I'd be a little concerned that disturbing the webbing inside the HCD, along with removing most all of one skin, would leave the upper skin unsupported and sagging. Also depends on the un-interrupted thickness of the foam board on top of it, and whether it is glued down to the HCD. Also think about resistance to twisting when moved, which could damage scenery topside. HCDs are engineered to be very rigid as a system, but start removing pieces of that system, and it changes dramatically. You could cut large circular holes in the bottom skin, as long as they don't overlap, and that would preserve a lot of stiffness and support (think about honeycomb structures). You'd probably have to cut them with a router (or Dremel) set for a shallow cut, just deep enough to cut the skin, to disturb as little of the cardboard internal webbing as possible. But cutting the internal ribbing to run wires around would destroy their ability to support the top skin.

    Proceed with caution...
     
    Shortround and MK like this.
  8. BigJake

    BigJake TrainBoard Member

    917
    848
    21
    George,

    Looks good! I think you will like the new crossover locations for running (and parking) trains. You can also use the middle track in the curves to park trains or cuts of cars, while running around them on the outer (or inner) track. Or just display your favorite railcars and locomotives, parked on the layout...

    However, a new S-curve has been created: Look where the double crossover ends right at the curve for the inner track (in the 2nd picture). If the crossover is used to traverse from outer to inner track going into that curve, that represents a R781/R249(?) S-curve. If you can extend the internal loop with a 62mm section between them (and on the opposite side), that would work fine. I don't know what you have planned for scenery in between that end of inner and outer loops, and whether that might prohibit such an extension.
     
    PapaG likes this.
  9. mtntrainman

    mtntrainman TrainBoard Supporter

    8,570
    4,909
    131
    I actual did this on my very first layout. A 32x80 HCD. I imagine that if you had a ton of scenery on the top skin...yes...it might just sag. Most of our scenery is in fact things like light weight styrofoam insulation...light weight plaster over a lightweight framework. Trackwork is fairly light. Using a HCD means buildings of a smaller size...and lighweight. The 'skins' are glued (or laminated) to a 1x? framework. My original HCD suffered no sagging or any other ill effects from cutting the skin back and removing the waffling inside the door.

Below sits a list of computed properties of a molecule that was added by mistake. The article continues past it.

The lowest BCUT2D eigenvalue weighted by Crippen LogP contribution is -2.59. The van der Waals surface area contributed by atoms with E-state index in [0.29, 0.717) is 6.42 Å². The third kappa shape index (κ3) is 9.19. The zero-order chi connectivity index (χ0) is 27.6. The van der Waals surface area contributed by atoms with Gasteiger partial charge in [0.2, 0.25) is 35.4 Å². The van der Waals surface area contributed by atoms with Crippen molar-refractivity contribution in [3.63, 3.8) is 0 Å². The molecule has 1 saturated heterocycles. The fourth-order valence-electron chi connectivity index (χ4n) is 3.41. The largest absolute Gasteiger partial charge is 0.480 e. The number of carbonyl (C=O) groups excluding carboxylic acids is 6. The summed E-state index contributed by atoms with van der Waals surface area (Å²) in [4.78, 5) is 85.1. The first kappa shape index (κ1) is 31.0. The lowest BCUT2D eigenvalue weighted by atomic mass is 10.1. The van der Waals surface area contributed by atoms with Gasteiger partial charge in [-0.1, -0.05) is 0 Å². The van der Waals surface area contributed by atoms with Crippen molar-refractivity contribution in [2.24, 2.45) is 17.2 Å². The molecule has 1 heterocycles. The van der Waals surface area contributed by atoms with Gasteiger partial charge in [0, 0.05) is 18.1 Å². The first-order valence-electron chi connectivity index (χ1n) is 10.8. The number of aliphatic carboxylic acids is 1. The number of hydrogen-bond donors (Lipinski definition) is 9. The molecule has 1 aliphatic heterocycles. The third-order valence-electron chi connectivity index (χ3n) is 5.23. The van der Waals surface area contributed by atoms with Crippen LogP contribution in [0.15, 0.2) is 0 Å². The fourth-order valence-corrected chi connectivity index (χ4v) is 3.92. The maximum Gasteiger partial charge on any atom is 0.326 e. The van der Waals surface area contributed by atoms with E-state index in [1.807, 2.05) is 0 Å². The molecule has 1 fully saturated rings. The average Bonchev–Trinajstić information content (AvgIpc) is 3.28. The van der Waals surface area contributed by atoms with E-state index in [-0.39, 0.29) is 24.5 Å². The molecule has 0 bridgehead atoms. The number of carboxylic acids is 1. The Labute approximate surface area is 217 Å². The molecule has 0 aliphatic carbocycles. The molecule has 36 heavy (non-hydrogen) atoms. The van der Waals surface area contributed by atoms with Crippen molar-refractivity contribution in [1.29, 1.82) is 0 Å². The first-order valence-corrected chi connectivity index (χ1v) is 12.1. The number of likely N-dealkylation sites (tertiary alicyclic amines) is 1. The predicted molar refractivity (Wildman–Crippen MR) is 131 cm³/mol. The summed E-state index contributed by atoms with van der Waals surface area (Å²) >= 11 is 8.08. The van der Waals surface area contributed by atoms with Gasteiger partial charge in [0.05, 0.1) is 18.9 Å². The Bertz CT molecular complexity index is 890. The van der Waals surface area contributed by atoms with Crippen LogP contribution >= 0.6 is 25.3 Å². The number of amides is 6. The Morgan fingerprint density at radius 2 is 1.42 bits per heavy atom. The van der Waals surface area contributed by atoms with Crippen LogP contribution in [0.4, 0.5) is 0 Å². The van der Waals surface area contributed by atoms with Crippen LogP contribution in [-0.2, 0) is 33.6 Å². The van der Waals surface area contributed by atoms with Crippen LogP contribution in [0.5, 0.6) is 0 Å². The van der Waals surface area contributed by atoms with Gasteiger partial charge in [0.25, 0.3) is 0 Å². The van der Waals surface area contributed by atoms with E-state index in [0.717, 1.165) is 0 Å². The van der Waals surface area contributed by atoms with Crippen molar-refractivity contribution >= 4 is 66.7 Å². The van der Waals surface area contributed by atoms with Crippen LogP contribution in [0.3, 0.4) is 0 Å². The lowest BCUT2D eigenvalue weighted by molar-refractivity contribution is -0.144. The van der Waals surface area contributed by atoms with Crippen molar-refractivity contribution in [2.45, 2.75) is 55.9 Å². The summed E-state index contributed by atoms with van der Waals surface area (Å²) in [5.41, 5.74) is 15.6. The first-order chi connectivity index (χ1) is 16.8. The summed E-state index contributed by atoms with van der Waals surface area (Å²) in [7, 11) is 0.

I suppose cutting numerous smaller holes and leaving the 'waffling' intact might just have its advantages. One could just punch small holes thru the waffling to run wires thru. Now if you are going to have some larger after market external switch machines under the layout the above scenerio may not be a good idea...JS.

    And like you said >>>> "Proceed with caution..."

    .
     
    BigJake and MK like this.
  10. BigJake

    BigJake TrainBoard Member

    917
    848
    21
    Good points... Both weight on the layout and the width of the door/layout play a role in how much support the upper skin needs (in addition to how rigid the layout (if it had 4+ inches of foam, glued together underneath everything, it probably wouldn't need an HCD at all!)

    I hadn't thought about poking holes in the cardboard ribbing to run the wires through, and keep them neatly tucked up in there, out of harm's way. With Unitrack there are no under-table switch machines, so they would be just fine. Great idea!
     
    mtntrainman likes this.
  11. PapaG

    PapaG TrainBoard Member

    163
    382
    8
    Yup! I noticed that, and I'm not decided yet as to what's going to go in that space between the mountain and that end of the inner loop. I was thinking about putting a camp ground there with some supporting business... convenience store/gas station, kayak and bike rentals, camp ground office, etc. if I extend the inner loop it might affect what I do there. A couple of inches may not have big enough impact to scuttle those plans, though it might change how I lay it out. In either case, I have time to work that out when I start testing track again.

    I can see the benefits of having a little more real estate between those single-crossovers though... I'm looking forward to experimenting what those spaces when I resume testing too!
     
    mtntrainman likes this.
  12. mtntrainman

    mtntrainman TrainBoard Supporter

    8,570
    4,909
    131
    Thats the great thing about Unitrack....experiments......(y)(y)
     
    PapaG, BigJake and MK like this.
  13. Shortround